Reconciliation and The Lochnagar Crater

This massive wound on the battlefield of the western Front remains a stark testimony to ‘man’s inhumanity to man’ yet its now-peaceful atmosphere is the perfect setting to pause and reflect on the horrors of war.

The Lochnagar Crater is an awesome sight. I first saw it in the early 1970s and even today, hundreds of visits later, it never ceases to take my breath away.

I believe Lochnagar plays a unique role for all those who are drawn to visit the battlefields of the Great War. People who stand on the lip for the first time, including the thousands of young people, instinctively understand the fearsome power and destruction of modern warfare and, in reading the many evocative memoirs of the soldiers themselves, the terror and vulnerability of those who experienced it.

And never forgetting those who suffered bravely at home – the wives, mothers and families who daily dreaded the telegram.

Standing at Lochnagar, often with other visitors, one shares a unique feeling of compassion and connection with those who fought and fell there. There is a special spirit of fellowship that unites all who visit – and all who seek solace at the unimaginable suffering, the sacrifice, and some say the futility of that conflict.

I believe that that war especially was a stain on mankind and in some small way, Lochnagar, whilst remaining a vast, open wound on the battlefield, symbolises the eternal pain, loss and sorrow of millions of grieving people throughout Europe. A lost generation of good, gifted and innovative young men whose loss we still feel today.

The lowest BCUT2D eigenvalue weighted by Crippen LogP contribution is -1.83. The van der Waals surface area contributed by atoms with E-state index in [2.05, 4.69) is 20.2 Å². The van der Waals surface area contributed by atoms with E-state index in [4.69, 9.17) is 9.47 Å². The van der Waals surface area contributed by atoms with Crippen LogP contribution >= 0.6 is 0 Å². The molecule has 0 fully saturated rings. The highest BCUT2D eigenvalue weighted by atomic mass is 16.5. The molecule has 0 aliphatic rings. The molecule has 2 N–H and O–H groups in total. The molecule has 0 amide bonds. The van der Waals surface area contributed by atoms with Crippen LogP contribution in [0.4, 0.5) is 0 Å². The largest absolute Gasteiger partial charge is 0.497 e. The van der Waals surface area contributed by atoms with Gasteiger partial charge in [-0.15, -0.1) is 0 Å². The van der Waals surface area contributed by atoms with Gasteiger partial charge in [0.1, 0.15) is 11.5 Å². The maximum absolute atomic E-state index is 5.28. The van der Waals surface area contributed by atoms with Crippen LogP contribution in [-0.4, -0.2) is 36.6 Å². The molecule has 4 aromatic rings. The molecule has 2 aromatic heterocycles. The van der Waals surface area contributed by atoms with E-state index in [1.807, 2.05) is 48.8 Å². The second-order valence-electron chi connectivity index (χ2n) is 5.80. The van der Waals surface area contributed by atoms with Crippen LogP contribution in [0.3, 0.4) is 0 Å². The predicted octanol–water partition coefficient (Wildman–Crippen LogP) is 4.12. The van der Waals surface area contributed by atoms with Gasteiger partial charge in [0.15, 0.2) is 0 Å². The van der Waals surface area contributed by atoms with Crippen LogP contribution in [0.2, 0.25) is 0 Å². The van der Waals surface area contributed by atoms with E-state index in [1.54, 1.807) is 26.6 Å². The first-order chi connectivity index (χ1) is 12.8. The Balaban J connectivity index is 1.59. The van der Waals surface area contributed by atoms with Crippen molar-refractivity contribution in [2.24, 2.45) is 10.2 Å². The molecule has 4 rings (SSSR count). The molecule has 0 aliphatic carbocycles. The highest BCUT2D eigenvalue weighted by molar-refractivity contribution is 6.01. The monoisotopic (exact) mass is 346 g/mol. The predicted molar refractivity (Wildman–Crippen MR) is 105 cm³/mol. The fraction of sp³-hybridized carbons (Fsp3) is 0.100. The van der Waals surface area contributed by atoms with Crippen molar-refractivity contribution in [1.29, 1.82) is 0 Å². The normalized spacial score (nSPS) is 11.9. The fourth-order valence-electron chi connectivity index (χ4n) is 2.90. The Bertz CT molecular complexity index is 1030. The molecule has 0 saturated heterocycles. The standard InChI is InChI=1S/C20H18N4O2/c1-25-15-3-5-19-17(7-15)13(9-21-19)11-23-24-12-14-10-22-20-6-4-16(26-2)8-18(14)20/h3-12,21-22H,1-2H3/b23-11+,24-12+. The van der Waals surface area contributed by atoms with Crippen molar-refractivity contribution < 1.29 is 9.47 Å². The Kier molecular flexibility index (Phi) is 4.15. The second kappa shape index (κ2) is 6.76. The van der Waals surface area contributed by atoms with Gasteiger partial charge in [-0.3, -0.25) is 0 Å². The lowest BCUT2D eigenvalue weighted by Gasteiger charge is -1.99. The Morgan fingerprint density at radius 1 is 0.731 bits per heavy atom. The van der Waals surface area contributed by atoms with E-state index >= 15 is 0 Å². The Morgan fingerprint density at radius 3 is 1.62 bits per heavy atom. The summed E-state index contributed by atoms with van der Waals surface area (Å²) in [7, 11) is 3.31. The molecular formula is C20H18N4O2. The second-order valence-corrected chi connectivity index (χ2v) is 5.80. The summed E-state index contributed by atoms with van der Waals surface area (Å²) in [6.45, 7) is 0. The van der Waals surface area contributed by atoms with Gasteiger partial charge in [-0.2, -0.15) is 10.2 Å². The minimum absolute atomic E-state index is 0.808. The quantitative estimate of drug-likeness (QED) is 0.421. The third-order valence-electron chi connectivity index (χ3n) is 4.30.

I urge you to come and stand at Lochnagar and, in doing so, commemorate those who fell there. But to do so, not simply by remembering them, but by seeking to make the world that they were so cruelly denied a much more peaceful, forgiving and loving place. In their memory and in their honour.

That is the true and on-going legacy of Lochnagar. And possibly, if enough of us do that today and in the years to come, its creation may not have been entirely in vain.

I am forever grateful for the continued understanding, kindness and hospitality of our many French friends. We feel privileged to work closely with the ever-helpful local Mayor and Commune and have established a mutually supportive relationship with our good friends at the Sous-préfècture in Péronne.

Those who come to Lochnagar pause to remember those who fell. Yet I believe there is no better way to honour them than to return home and vow to make the world they were so cruelly denied a better, kinder and more peaceful place. In their name.

Lochnagar Crater July 1916 Drvr Ernest Charles Barnes 1st Field artillery Bde 21st Howitzer Bde